Phasing strategies arise from ecological process and transformation of the estuary with the saltworks ecology. Responding to tidal flow, the shift of water direction, and dynamic changes of salinity level, a network fabricated by pond typologies reforms the coastal edge of Willets Points. First part of phasing is reclamation of the edge with salt ponds and channels. The intervention begins from northern part of the site for the initial creation of salt fields. Shifting ponds’ morphology, those are plugged into the upland of Willets points. The ponds network frames urban blocks and infrastructures as a landscape spine. The spines perform not only as controlling integrated hydrologic system, collecting and treating stormwater, but also as used for main public corridors. The density and programs of buildings are organized by the scale and performance of interior pond structures. Building typologies are generated to give flexible occupation to the pond networks eventually to propose ‘porosity’ with the relation of interior landscape and the coastal edge. After restructuring urban forms, the salt ponds and marsh beds propagate along the coastal area inside Flushing Bay and the river. These whole processes will respond from the sea-level rise, creating ecological but high-urban conditions. As one of feasible scenarios, when the sea-level will get higher than proposed salt-ponds elevation, the edge will be transformed from salt ponds to salt marsh condition with a process of tidal flat ecology or can be shifted to the urban platform flexibly.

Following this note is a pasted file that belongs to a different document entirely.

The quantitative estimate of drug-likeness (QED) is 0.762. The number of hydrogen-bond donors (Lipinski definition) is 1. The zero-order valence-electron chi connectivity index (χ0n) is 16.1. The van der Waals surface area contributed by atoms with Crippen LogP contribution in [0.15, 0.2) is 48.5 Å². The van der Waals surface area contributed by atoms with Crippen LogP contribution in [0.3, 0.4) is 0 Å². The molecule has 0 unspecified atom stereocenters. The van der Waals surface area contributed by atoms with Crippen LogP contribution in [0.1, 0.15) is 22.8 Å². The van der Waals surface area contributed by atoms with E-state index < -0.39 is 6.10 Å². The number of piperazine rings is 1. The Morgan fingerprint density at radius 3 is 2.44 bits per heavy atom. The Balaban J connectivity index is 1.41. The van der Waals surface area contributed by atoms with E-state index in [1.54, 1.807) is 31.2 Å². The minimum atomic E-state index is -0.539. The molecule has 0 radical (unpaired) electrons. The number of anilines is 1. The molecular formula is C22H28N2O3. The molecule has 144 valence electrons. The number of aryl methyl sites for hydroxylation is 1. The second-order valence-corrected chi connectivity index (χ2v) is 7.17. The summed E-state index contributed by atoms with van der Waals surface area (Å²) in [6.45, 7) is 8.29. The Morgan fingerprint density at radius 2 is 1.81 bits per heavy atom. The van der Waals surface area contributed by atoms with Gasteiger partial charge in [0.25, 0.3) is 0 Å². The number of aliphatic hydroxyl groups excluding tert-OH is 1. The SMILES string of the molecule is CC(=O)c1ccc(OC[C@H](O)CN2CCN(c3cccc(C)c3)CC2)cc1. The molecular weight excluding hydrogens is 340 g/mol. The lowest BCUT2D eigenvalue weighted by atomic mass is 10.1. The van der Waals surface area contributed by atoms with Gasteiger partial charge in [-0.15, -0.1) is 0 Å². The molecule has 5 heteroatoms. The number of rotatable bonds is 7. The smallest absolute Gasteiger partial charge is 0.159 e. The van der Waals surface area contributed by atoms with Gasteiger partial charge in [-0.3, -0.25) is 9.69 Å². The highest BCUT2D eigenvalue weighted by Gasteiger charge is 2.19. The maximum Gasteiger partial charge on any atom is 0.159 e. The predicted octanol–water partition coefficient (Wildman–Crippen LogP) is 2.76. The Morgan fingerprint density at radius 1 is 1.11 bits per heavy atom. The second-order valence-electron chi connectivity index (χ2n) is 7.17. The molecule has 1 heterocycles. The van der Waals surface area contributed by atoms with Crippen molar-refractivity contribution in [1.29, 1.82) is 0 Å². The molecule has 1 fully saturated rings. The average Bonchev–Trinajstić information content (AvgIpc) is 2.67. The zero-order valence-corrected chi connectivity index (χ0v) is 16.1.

The operation of hydrology control begins from intensive water-managing system and results in very natural processes of estuarine ecology and coastal dynamics. Controlling different water salinity types such as stormwater, saltwater, and brackish is a key for this operation. The stormwater in urban area are collected block by block. The street structures are designed in order to infiltrate run-off water at the center of the road and alongside pedestrians. It is collected in the interior treatment wetland that consists on the landscape spine mainly. Water flows through a series of the wetlands remediating contaminants from urban and goes into the channel for discharging itself to Flushing bay and simultaneously cleaning bittern water generated from the process of salt production. This self-remediation hydrologic system operates to amplify sustainability of salt ponds and interior ponds network and relieve urban salinity derived from chemicals in stormwater. Responding sea-level rise, this salinity control system will be shifted to one way which direction is from the bay area to the river. Flow of tidal water will be dominant on the site through the interior landscape, facing flushing river. After this moment, interior treatment wetlands will be transformed to the salt marshes and channels, adapting elevated sea-level. The hydrologic condition will be saline and brackish resulting in different types of ecological conditions.